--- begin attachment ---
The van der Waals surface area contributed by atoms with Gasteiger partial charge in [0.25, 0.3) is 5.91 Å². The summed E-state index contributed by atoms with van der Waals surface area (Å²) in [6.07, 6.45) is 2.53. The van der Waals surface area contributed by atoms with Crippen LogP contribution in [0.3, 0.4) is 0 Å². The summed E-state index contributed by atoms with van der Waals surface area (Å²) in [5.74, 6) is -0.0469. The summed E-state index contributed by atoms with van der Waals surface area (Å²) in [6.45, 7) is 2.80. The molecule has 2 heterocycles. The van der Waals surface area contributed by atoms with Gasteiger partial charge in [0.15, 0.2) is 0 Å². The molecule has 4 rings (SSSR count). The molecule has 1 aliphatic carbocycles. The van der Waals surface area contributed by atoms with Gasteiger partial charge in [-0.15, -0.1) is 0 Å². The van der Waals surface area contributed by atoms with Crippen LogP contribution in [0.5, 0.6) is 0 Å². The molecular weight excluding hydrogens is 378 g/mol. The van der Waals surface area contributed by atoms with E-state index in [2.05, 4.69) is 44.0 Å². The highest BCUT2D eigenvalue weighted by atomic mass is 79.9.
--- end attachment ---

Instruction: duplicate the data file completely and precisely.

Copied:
The van der Waals surface area contributed by atoms with Gasteiger partial charge in [0.25, 0.3) is 5.91 Å². The summed E-state index contributed by atoms with van der Waals surface area (Å²) in [6.07, 6.45) is 2.53. The van der Waals surface area contributed by atoms with Crippen LogP contribution in [0.3, 0.4) is 0 Å². The summed E-state index contributed by atoms with van der Waals surface area (Å²) in [5.74, 6) is -0.0469. The summed E-state index contributed by atoms with van der Waals surface area (Å²) in [6.45, 7) is 2.80. The molecule has 2 heterocycles. The van der Waals surface area contributed by atoms with Gasteiger partial charge in [0.15, 0.2) is 0 Å². The molecule has 4 rings (SSSR count). The molecule has 1 aliphatic carbocycles. The van der Waals surface area contributed by atoms with Gasteiger partial charge in [-0.15, -0.1) is 0 Å². The van der Waals surface area contributed by atoms with Crippen LogP contribution in [0.5, 0.6) is 0 Å². The molecular weight excluding hydrogens is 378 g/mol. The van der Waals surface area contributed by atoms with E-state index in [2.05, 4.69) is 44.0 Å². The highest BCUT2D eigenvalue weighted by atomic mass is 79.9.